Greater action, investment and embracing natural solutions are crucial to reversing biodiversity decline by 2030, the five UK statutory nature agencies say in a new report published today.
The ‘Nature Positive 2030’-report marks the first anniversary of the Leader’s Pledge for Nature, which has been signed by over 80 Heads of State from around the world.
A collaboration between Natural England (NE), Natural Resources Wales (NRW), NatureScot, Northern Ireland Environment Agency (NIEA) and the Joint Nature Conservation Committee (JNCC), the report sets out how the UK can meet its commitments in the Leaders’ Pledge for Nature, and ensure that nature’s recovery plays a critical role in our path to Net Zero.
Natural England chair, Tony Juniper, commented: “Nature recovery is within our grasp – we can become Nature Positive by 2030, provided we act now. We need to go high nature and low carbon, tackling the twin crises of biodiversity loss and climate change together, and today’s publication sets out how we can do this.
“In the past year Heads of State from many countries, including from the UK, have made hugely important commitments to recover nature, in recognition that this is essential to our health, well-being and a sustainable, prosperous economy.
“Achieving these commitments will require transformative change across society and in the way we protect, value, use and engage with nature. We believe these commitments are achievable and our report shows how we can succeed in becoming Nature Positive by 2030 as an essential milestone on the path to full nature recovery.”
Last month, the UK Government announced that new amendments to the Environment Bill include strengthening the duty to set a legally-binding target to halt species decline by 2030.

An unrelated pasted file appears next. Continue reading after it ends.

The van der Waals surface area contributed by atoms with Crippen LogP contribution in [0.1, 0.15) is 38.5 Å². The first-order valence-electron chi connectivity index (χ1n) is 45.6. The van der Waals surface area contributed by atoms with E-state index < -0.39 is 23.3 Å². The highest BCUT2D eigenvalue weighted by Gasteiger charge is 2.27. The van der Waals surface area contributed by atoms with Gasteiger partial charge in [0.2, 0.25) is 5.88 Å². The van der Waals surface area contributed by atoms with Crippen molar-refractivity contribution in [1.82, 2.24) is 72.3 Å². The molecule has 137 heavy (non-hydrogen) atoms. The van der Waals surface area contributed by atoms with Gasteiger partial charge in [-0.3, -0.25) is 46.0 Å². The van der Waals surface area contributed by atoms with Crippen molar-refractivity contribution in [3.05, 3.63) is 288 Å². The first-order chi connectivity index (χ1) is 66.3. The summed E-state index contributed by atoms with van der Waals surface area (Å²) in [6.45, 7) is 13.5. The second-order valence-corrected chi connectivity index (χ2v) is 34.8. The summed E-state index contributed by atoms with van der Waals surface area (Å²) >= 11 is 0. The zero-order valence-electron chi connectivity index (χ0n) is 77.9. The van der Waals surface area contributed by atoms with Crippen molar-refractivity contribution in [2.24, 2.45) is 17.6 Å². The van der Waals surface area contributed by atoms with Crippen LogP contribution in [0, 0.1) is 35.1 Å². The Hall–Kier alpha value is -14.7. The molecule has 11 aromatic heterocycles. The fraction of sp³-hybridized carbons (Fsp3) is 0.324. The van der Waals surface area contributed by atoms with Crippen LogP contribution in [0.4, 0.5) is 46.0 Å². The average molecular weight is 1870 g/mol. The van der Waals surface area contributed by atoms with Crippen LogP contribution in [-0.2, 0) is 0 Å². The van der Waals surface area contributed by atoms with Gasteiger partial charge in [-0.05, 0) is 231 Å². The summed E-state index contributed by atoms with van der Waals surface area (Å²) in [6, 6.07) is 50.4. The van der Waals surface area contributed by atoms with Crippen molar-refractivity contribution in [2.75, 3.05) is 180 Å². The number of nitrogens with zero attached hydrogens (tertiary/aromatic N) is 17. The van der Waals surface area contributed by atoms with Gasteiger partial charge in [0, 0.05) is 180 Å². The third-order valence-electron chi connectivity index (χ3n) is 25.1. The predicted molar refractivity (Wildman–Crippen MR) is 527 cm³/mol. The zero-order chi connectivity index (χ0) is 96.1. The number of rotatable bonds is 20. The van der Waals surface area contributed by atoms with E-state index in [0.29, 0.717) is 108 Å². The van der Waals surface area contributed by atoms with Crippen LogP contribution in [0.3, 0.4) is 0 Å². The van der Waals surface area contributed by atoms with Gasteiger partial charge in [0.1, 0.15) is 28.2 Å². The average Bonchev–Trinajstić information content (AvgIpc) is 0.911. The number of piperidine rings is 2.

The ‘Nature Positive 2030’-report sets out the priority actions and achievable steps for becoming “Nature Positive” – reversing biodiversity decline – by 2030, and concludes that we are currently not on track to becoming nature positive by 2030, but that this aim is ‘achievable.’
The report recommends nine changes that can be delivered rapidly, by national and local governments, landowners, businesses and others that will have particularly high impacts on reversing biodiversity loss this decade.
- Ensuring wildlife thrives within protected areas on land and at sea.
- Better conserve wildlife habitats outside protected areas, in particular those areas identified as parts of nature networks or as important blue/green infrastructure.
- Investing in habitat restoration and creation to strengthen nature networks that deliver for biodiversity and climate change.
- Ensuring outcomes for nature are integrated in development plans on land and at sea.
- Tackling atmospheric and diffuse water pollution, especially from nitrogen and ammonia.
- Developing the market for green finance.
- Deploying nature-based solutions for climate change mitigation by default.
- Developing the UK’s evidence base so that it is ready to support the larger, transformative changes underway.
- Adopting targets to become nature positive.
The report is available on the Joint Nature Conservation Committee (JNCC) website.